When buying a home the vast majority of Americans will make a down payment to cover a
portion of the purchase price. That initial payment plays a crucial role in loan approval and will
affect the cost of the loan for its’ duration. For this reason, it is important to understand how
down payments work and determine the payment amount that is best for you and your goals.
So what exactly is a down payment? The down payment is the up-front portion of the home’s
purchase price that you pay yourself, out-of-pocket and most often comes from savings. This
can be done by a check, credit card, or electronic payment.

Down payments, however, are not always part of a loan. Sometimes you’ll find zero-down loan
options, like from the USDA, VA, or Navy Federal Credit Union, which opens up a lot of
possibilities for a home purchase, but also equates to a higher overall loan amount, and as a
result, higher payments.

Traditionally, twenty percent down has been the standard for home loans to avoid paying private
mortgage insurance (PMI), but Is 20% really the best option for you? Everyone’s circumstance
is different, so you’ll need to take into account your own personal situation. If your income is
low, but you have savings for a down payment, putting 20% down would be the right decision to
avoid paying PMI. If you have good household income but very little in the way of savings, it
may be best to see if you can qualify for a low or zero down payment loan, while planning to
cancel your mortgage insurance once you have 20% equity in the home.

Let's examine some of the primary benefits of making a large down payment (20% or more):
1. A smaller loan balance and …

2. The most obvious benefit is you will decrease your monthly payments. Nothing feels
better than a smaller, more manageable monthly payments!

3. In some cases, you may qualify for a lower interest rate and better terms. You may also
obtain favorable terms by showing a consistent work history, asking your bank for a
better rate, or paying for points.

4. Reduced mortgage insurance premiums. Mortgage insurance covers the risk of
borrowers not repaying their loans. The size of your down payment affects how much
mortgage insurance you have to pay, how long you have to pay it, and the size of your
premiums. Usually, if you pay less than 20% for a down payment, you’ll have to pay
PMI. PMI is insurance that protects the lender in the event a borrower defaults.

So, if in your case, bigger is better, the next question is where to get the money for your down
payment? The most obvious place is your cash savings. If you’re young and just starting out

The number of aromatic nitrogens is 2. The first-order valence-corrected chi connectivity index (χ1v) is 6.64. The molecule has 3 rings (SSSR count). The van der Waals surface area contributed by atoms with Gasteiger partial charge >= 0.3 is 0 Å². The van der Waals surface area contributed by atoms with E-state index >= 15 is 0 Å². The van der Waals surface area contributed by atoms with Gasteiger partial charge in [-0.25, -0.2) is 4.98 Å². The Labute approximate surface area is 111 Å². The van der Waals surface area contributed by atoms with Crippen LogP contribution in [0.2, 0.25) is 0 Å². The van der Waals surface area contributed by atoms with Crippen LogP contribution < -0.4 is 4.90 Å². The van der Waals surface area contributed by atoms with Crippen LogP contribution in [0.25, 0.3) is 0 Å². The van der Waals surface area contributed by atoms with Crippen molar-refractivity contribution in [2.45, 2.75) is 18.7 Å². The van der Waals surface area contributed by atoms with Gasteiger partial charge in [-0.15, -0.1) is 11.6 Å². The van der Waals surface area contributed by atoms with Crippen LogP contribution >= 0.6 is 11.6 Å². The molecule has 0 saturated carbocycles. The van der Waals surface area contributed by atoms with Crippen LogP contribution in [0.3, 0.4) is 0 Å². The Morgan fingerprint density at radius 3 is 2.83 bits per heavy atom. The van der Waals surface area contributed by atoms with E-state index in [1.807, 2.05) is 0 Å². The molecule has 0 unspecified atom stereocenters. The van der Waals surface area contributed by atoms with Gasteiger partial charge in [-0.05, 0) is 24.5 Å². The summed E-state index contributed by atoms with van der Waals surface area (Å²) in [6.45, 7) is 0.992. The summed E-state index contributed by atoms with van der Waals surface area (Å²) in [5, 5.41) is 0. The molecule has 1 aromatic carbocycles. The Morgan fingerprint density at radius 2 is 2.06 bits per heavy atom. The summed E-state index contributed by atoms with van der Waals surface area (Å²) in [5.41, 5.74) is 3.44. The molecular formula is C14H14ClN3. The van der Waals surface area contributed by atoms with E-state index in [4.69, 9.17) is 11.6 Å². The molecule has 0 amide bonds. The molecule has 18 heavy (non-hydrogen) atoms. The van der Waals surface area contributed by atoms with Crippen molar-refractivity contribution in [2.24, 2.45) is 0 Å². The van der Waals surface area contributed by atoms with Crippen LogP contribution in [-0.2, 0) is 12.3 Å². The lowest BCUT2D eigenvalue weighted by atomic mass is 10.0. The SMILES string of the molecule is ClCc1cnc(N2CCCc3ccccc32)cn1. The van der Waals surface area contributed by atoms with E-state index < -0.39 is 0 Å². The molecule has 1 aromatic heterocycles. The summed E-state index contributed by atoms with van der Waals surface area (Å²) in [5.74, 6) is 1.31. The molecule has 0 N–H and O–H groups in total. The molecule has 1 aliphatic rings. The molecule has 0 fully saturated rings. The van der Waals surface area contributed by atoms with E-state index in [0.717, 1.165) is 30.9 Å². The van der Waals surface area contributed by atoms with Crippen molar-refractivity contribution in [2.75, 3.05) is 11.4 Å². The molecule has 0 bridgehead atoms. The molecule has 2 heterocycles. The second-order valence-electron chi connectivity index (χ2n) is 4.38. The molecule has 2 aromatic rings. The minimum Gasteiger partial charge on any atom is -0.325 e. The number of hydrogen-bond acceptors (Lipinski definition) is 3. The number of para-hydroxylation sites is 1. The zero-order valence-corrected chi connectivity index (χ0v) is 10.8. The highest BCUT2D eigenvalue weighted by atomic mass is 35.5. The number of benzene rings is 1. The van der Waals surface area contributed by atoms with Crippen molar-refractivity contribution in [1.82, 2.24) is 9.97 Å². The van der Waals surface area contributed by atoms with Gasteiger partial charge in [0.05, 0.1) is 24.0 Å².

and are intent on buying a home, focus your efforts into saving as much money as you can
quickly for your down payment. Forgo retirement savings for the time being and put everything
you have into a high-interest earning savings account, invested for the down payment.

If you’re older and already have money invested in a retirement plan, you still have options.
Another option is to take out a 401k loan for the purpose of a home purchase. You can withdraw
up to $50,000 or half the value of the account, whichever is less. This approach is less costly
than cashing out a retirement plan completely since you will not owe a penalty. This route isn’t
without issues, however. a 401k loan is considered regular debt by mortgage lenders, so it can
affect your credit score as well as your debt-to-income ratio, which could impact your approval
for a home loan. The loan must be paid back with interest and you only have a few years to pay
it back, so if the amount you withdraw is large, so too can your monthly payments.

If you have much in the way of assets, such as a second car, jewelry, etc., consider selling
those items. You’d be surprised how much value we have just laying around our homes or
sitting in storage. The internet makes it easy to sell everything from clothes to electronics.

Don’t wait too long to save money for your down payment, because the real estate market is
constantly changing, and this change might affect you in an adverse way.
The pros and cons of a large (or small) down payment encompass several factors, including
your local real estate market, and your own personal financial situation. Once you understand
whether a large or small down payment makes more sense for you, the next step is to figure out
how to come up with the money you need and how to structure getting a loan.